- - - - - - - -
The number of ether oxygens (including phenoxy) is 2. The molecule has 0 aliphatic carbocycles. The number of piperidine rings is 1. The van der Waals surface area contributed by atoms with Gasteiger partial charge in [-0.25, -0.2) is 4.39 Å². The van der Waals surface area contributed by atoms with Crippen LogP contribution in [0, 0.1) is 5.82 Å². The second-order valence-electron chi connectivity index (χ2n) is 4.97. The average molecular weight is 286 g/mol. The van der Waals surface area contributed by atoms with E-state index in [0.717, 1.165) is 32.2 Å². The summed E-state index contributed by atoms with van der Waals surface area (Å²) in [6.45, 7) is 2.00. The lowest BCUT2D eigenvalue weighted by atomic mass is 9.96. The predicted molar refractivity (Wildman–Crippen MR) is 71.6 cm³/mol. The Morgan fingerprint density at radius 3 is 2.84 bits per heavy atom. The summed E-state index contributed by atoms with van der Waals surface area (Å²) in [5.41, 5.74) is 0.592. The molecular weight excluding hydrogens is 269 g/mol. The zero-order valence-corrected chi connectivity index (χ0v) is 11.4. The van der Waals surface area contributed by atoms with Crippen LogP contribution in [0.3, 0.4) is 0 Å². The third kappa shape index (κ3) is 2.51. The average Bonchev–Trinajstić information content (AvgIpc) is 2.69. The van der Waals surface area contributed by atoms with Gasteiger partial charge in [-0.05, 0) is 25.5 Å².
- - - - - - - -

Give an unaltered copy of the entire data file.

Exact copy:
The number of ether oxygens (including phenoxy) is 2. The molecule has 0 aliphatic carbocycles. The number of piperidine rings is 1. The van der Waals surface area contributed by atoms with Gasteiger partial charge in [-0.25, -0.2) is 4.39 Å². The van der Waals surface area contributed by atoms with Crippen LogP contribution in [0, 0.1) is 5.82 Å². The second-order valence-electron chi connectivity index (χ2n) is 4.97. The average molecular weight is 286 g/mol. The van der Waals surface area contributed by atoms with E-state index in [0.717, 1.165) is 32.2 Å². The summed E-state index contributed by atoms with van der Waals surface area (Å²) in [6.45, 7) is 2.00. The lowest BCUT2D eigenvalue weighted by atomic mass is 9.96. The predicted molar refractivity (Wildman–Crippen MR) is 71.6 cm³/mol. The Morgan fingerprint density at radius 3 is 2.84 bits per heavy atom. The summed E-state index contributed by atoms with van der Waals surface area (Å²) in [5.41, 5.74) is 0.592. The molecular weight excluding hydrogens is 269 g/mol. The zero-order valence-corrected chi connectivity index (χ0v) is 11.4. The van der Waals surface area contributed by atoms with Crippen LogP contribution in [0.3, 0.4) is 0 Å². The third kappa shape index (κ3) is 2.51. The average Bonchev–Trinajstić information content (AvgIpc) is 2.69. The van der Waals surface area contributed by atoms with Gasteiger partial charge in [-0.05, 0) is 25.5 Å².